If you have are planning to go to Madagascar, the first thing you should know is that it is like nowhere else on earth. Most of the reasons why are due to its sheer isolation. Madagascar drifted apart from the African continent around 165 million years ago, meaning that its plant and animal life and finely tuned ecosystem have evolved away from external influences - in other words not much at all.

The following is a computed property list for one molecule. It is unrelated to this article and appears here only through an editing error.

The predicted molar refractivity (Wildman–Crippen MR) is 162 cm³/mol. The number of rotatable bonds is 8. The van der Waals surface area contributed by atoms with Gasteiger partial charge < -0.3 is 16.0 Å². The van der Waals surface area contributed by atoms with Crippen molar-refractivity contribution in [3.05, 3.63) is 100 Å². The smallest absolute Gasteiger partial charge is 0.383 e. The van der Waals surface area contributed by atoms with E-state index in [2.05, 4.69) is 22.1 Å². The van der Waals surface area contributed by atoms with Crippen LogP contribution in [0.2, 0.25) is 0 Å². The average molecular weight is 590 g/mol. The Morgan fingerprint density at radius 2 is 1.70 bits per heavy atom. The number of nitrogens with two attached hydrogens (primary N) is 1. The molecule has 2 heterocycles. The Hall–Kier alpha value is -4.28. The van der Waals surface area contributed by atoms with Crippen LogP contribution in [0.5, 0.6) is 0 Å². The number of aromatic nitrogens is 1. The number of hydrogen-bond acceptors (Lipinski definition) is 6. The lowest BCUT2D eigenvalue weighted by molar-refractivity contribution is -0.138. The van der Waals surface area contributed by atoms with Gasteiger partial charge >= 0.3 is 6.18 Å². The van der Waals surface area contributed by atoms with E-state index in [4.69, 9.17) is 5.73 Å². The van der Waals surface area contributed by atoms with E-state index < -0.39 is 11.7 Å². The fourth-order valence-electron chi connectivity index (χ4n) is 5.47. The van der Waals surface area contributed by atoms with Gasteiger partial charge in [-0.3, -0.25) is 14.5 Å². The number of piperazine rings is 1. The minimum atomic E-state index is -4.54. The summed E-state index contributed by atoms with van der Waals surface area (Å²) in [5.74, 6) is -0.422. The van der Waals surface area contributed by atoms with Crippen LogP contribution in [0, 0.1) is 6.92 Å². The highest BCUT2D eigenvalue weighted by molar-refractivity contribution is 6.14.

Madagascar culture and peoples are also different from neighbouring Africa. Native Madagascans are descendents of Asian mariners who crossed the Indian Ocean. The first settlers, from Borneo, arrived in 350 BC, followed by waves of migrants from other parts of South-East Asia. Over the centuries, the island became carved up into various ethnic fiefdoms until it was united as the Kingdom of Madagascar under the impossibly named Andrianampoinimerina, the great Merina warrior. In the late 1800s Madagascar was colonised by the French, who, after a bloody battle, packed off its rulers to Algeria. It remained part of the French empire until independence in 1960.